"My research project uses quantitative and qualitative research methods to investigate the construct of weight bias, exploring whether national obesity prevalence rates, personal exposure to obesity and weight normalisation, can predict weight bias, and much more."
Weight bias revisited: a critical evaluation into its operationalisation, prevalence and impact
Why I chose Surrey
I’m a Surrey alumna! I first studied here in 2013 for my undergraduate psychology degree and then stayed for my health psychology masters. My studies have fuelled my interest in health-related research and psychology, specifically understanding why we do things that we know could be damaging to our health. We know what we should do, and we know how to do it but often we choose not to.
During my first two degrees, I was encouraged by teaching staff to find out more about environmental, social, behavioural and psychological factors, to take my interest in health-related research further.
I decided to complete a PhD and realised that having both pastoral and academic support from teaching staff and peers was very important to my decision. I knew I’d get this at Surrey and couldn’t find any reasons to look elsewhere!
Once I decided on Surrey, I looked for financial support and was able to secure funding and a stipend, through St Richard’s Hospital, Chichester, who I previously worked for. Without them, I wouldn’t be where I am today!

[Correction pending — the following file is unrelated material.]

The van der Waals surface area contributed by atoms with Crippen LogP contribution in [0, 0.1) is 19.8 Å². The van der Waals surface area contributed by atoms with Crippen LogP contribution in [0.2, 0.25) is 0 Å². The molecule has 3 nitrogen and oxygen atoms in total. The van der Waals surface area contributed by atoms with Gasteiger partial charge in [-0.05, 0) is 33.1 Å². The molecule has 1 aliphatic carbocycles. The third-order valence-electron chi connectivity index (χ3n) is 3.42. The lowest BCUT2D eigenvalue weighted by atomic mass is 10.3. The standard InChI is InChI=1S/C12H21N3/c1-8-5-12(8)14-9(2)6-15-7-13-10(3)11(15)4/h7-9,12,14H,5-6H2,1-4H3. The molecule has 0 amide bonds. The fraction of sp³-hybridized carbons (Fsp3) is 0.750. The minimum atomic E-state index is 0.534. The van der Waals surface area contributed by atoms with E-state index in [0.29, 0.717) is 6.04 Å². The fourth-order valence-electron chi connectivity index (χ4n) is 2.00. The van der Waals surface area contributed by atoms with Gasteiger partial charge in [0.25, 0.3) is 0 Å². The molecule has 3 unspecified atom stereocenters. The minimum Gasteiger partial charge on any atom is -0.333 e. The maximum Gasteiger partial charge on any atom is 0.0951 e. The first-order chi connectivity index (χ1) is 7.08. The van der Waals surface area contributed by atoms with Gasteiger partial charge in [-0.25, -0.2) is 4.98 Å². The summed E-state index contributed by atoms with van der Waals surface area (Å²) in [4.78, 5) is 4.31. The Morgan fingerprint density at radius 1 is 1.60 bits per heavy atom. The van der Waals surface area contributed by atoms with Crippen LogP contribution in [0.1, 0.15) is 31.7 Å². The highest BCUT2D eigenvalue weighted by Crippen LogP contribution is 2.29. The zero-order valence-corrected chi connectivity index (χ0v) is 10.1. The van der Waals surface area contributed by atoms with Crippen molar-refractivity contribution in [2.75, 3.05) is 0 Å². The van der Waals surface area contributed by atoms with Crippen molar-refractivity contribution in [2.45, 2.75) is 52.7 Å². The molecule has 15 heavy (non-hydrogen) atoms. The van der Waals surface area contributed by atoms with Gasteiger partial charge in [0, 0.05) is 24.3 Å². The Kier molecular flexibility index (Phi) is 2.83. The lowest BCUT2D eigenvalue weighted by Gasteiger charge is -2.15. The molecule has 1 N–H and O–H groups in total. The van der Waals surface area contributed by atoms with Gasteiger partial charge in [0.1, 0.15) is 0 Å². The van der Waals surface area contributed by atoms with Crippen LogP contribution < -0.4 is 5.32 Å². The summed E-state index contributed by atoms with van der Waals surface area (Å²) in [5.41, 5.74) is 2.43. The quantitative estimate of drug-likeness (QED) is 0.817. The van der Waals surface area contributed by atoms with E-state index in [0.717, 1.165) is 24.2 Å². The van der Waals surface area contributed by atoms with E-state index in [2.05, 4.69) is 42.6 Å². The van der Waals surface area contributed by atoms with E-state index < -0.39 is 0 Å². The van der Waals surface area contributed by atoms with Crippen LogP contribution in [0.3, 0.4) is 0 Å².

My research project
Broadly, my research project uses quantitative and qualitative research methods to investigate the construct of weight bias. Through a series of studies and experiments, my PhD research aims to:
- Evaluate how weight bias and weight bias internalisation are conceptualised and operationalised.
- Investigate whether national obesity prevalence rates, personal exposure to obesity and weight normalisation, can predict weight bias.
- Investigate how those with obesity feel about their increased risk of Covid-19 and whether this alters their health behaviours.
- Investigate how the content of media campaigns (comparing body diversity versus thin idealistic messaging) may contribute to weight bias and behavioural intentions.
What I love about my research is that it’s relatable and has the potential to impact everybody - we all have a physical body, and we all have thoughts and appraisals about it that guide our behaviour. Understanding how weight bias impacts those with obesity is so important because it can shape the ways in which we support those feeling stigmatised due to their bodyweight and help influence how we educate wider society on both the prevention and management of obesity.
"My supervisor has been an invaluable source of support during my PhD - she’s helped me realise that I don’t need to sacrifice my social life to achieve my PhD goals."
I’ve been keen to use the psychology facilities for my project and planned to run a virtual reality (VR) study in the extended reality suites, but have had to put the brakes on because of the Covid-19 pandemic. I’m now completing most of my work remotely, but when on campus I can be found as a (very) frequent visitor to the kitchenette, to meet my caffeine needs!